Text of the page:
Portfolio Management

Paydowns may pay off
High cash-flow securities could provide liquidity when needed most.

By Jim Reber

This just in: Loan demand at community banks is rising. Just like April showers bring May flowers.

The preceding wasn’t meant to be cheeky. In fact, it’s welcome news for the industry that lending has been growing for several years now—especially since credit-quality indicators, so far, are holding up very well. The FDIC has reported that community bank loan and lease balances as of year-end 2016 were 8.3 percent higher than the previous year. At the same time, noncurrent balances and charge-offs declined. Someone is doing his or her job.


Jim Reber (jreber@
) is president and CEO of ICBA Securities, ICBA’s institutional, fixed-income broker-dealer for community banks.

rowing at the same time as interest rates seem to be on the rise, this could create a hole between the cash needed to fund the credit needs and the cash being produced by the font of liquidity known as the investment portfolio. Most community banks’ investment cash flows have been slowing since 2014, and they could be at risk of drying up further. Therefore, this column will suggest a couple of investment sectors that community banks are utilizing to pump up the cash flow.

Durations on the rise
Actually, you may have noticed that the metric known as “effective duration” has already increased since 2016. Effective duration on a fixed-rate investment is shorthand for how long it will take to get paid back, both principal and interest. Durations will increase as general interest rates rise, and the fourth quarter of 2016 is a test case.

During that 90-day period, community bank durations rose from about 2.6 years to about 3.4 years. If we were to extrapolate that onto the calendar, it would be about 10 months, which doesn’t sound like much. However (that word again), this represents a 32 percent increase in price volatility in just a few months. Hence our interest in reining in some of that risk.

Premiums present priority

I know, I know. Community bankers have limits on how much premium they will pay for an amortizing security. With judicious selection, however, one can limit the amount of price risk and ensure that monthly cash flows remain stable. It requires some pre-purchase analysis.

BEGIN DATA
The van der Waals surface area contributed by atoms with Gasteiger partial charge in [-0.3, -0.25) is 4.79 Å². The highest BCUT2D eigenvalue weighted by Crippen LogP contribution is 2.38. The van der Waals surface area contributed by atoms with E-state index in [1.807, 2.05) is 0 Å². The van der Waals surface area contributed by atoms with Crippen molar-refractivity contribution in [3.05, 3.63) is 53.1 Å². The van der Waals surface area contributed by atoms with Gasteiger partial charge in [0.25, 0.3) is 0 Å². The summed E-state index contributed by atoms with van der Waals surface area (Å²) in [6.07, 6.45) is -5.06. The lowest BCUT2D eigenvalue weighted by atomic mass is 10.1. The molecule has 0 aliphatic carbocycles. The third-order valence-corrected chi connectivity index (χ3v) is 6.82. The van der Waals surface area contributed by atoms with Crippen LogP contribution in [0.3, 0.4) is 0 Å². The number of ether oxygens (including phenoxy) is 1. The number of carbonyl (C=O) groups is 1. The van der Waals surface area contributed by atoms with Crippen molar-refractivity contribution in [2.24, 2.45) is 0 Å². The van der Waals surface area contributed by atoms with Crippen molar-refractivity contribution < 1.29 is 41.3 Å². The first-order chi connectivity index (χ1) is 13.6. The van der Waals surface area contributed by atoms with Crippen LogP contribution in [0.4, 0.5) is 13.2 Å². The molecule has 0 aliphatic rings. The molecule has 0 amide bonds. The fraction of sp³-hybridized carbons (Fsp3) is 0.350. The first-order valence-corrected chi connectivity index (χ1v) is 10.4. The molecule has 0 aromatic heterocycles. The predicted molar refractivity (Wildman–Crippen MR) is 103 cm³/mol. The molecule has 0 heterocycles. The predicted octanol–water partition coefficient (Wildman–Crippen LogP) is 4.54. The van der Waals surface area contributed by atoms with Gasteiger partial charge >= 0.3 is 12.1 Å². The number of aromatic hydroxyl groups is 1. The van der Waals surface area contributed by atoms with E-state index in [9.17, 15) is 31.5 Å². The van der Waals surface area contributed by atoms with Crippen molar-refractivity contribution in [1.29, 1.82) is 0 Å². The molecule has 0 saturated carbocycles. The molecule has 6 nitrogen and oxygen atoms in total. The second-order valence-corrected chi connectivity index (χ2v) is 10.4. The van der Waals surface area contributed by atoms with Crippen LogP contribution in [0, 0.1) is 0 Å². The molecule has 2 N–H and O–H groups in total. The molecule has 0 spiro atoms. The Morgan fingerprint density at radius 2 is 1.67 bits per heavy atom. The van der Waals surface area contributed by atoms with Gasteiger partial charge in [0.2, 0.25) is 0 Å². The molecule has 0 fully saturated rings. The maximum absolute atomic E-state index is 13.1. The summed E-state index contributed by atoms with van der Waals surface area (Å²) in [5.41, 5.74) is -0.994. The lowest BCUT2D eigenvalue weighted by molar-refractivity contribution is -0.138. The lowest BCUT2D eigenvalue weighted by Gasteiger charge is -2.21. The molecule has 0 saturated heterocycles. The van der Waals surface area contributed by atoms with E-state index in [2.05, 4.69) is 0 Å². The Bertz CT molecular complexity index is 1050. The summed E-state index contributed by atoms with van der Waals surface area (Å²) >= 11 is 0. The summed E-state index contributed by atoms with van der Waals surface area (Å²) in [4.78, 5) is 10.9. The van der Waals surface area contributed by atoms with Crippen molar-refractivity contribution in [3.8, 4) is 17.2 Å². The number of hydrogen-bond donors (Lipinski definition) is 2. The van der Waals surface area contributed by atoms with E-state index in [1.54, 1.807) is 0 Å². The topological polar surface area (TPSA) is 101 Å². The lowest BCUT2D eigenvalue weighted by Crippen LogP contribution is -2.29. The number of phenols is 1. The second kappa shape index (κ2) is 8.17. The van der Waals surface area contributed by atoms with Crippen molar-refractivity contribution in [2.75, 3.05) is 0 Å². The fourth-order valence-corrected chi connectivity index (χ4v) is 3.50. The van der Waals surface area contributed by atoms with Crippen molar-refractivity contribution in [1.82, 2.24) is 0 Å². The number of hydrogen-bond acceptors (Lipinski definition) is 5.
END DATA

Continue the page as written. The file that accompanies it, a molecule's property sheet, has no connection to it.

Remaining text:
Mortgage market update

ICBA Securities’ exclusive broker Vining Sparks publishes regular research on the mortgage securities market. This includes weekly updates on the fixed and adjustable sectors and also monthly prepayment history commentary. To subscribe to this publication, contact your Vining Sparks sales rep.

Webinar series continues

ICBA Securities will present the next segment in its popular Community Bank Matters webinar series on May 16. Katharine Bray and Dan Stimpson of Vining Sparks will present “Capital Market Solutions for Your Balance Sheet and Your Customers.” One hour of CPE credit is available. To register, visit icbasecurities.com.

Table 1 displays what experienced portfolio managers understand innately—that the higher the coupon on a mortgage-backed security (MBS), the faster the prepayment speeds. Something else that attaches to higher coupons is higher prices. At this point in the interest-rate cycle, any 15-year MBS with a stated coupon of 3.5 percent or less has little risk of faster prepayments, because the homeowners whose mortgages collateralize the pools have little incentive to refinance. So the recommendation is to consider a 3.0 or 3.5 percent MBS if your objective is to limit the downside to your market value.

Roll with the roll date

Another variation on this theme is to consider seasoned adjustable rate mortgage (ARM) pools. These days, virtually all newly issued ARMs have an initial fixed-rate period, ranging from three to 10 years.

After this fixed-rate window lapses, the remaining balance from then on will see its rate reset every 12 months. This structure is known as a “hybrid ARM.”

What we have seen repeatedly is that the prepayment speeds on a hybrid ARM will begin to ramp up as the pool approaches its initial “roll” date. This demonstrates that most homeowners really don’t like floating rate debt and are willing to borrow on that basis only as long as the loan isn’t yet an annual adjuster.

As an example, Ginnie Mae pool MA0803 was issued in February 2013 as a “3/1 Hybrid.” It had an initial coupon rate of 2.00 percent until April 2016, when it began to reset annually. For the first two years, it averaged about 20 percent principal prepayments each year. As the roll date has gotten shorter, and as short-term rates have risen, this pool has become “speedier”: The last six months have averaged 30 percent. An astute banker will see that principal cash flows of this pool have increased even as the remaining principal on the pool continues to decline. And this is precisely the desired outcome.

Where this all leads is to a suggestion. If your community bank is working on alternative funding sources or improving its liquidity storehouse, the answer may reside in your investment portfolio. The strategic use of high coupon MBSs, and certain seasoned ARMs, could pay off through increased, and predictable, paydowns of mortgage securities.

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